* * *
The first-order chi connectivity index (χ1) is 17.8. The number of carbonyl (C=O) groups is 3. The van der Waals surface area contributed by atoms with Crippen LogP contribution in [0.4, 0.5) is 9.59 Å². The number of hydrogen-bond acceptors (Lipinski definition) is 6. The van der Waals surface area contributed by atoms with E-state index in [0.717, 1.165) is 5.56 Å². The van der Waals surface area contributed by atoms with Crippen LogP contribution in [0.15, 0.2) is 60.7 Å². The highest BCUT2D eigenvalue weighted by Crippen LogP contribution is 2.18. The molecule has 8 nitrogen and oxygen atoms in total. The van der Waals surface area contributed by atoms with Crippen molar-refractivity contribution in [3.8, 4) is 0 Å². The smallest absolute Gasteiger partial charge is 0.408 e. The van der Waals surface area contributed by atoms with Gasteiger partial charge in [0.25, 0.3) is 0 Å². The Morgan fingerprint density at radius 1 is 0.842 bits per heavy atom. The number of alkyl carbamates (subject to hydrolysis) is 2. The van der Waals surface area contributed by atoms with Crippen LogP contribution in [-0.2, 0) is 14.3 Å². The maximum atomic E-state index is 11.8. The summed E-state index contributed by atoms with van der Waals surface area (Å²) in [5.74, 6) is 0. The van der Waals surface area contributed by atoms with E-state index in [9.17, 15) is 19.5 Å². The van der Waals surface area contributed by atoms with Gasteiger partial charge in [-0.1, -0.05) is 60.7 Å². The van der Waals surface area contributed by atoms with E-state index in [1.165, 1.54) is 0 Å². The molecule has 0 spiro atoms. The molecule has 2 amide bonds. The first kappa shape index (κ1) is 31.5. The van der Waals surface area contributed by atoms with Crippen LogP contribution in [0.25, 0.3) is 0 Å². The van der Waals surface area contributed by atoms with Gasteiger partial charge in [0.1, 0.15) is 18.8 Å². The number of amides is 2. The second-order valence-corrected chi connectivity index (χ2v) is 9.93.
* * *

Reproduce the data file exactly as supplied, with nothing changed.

The first-order chi connectivity index (χ1) is 17.8. The number of carbonyl (C=O) groups is 3. The van der Waals surface area contributed by atoms with Crippen LogP contribution in [0.4, 0.5) is 9.59 Å². The number of hydrogen-bond acceptors (Lipinski definition) is 6. The van der Waals surface area contributed by atoms with E-state index in [0.717, 1.165) is 5.56 Å². The van der Waals surface area contributed by atoms with Crippen LogP contribution in [0.15, 0.2) is 60.7 Å². The highest BCUT2D eigenvalue weighted by Crippen LogP contribution is 2.18. The molecule has 8 nitrogen and oxygen atoms in total. The van der Waals surface area contributed by atoms with Crippen molar-refractivity contribution in [3.8, 4) is 0 Å². The smallest absolute Gasteiger partial charge is 0.408 e. The van der Waals surface area contributed by atoms with Gasteiger partial charge in [0.25, 0.3) is 0 Å². The Morgan fingerprint density at radius 1 is 0.842 bits per heavy atom. The number of alkyl carbamates (subject to hydrolysis) is 2. The van der Waals surface area contributed by atoms with Crippen LogP contribution in [-0.2, 0) is 14.3 Å². The maximum atomic E-state index is 11.8. The summed E-state index contributed by atoms with van der Waals surface area (Å²) in [5.74, 6) is 0. The van der Waals surface area contributed by atoms with E-state index in [9.17, 15) is 19.5 Å². The van der Waals surface area contributed by atoms with Gasteiger partial charge in [-0.1, -0.05) is 60.7 Å². The van der Waals surface area contributed by atoms with E-state index in [1.165, 1.54) is 0 Å². The molecule has 0 spiro atoms. The molecule has 2 amide bonds. The first kappa shape index (κ1) is 31.5. The van der Waals surface area contributed by atoms with Crippen LogP contribution in [0.25, 0.3) is 0 Å². The van der Waals surface area contributed by atoms with Gasteiger partial charge in [0.1, 0.15) is 18.8 Å². The number of amides is 2. The second-order valence-corrected chi connectivity index (χ2v) is 9.93.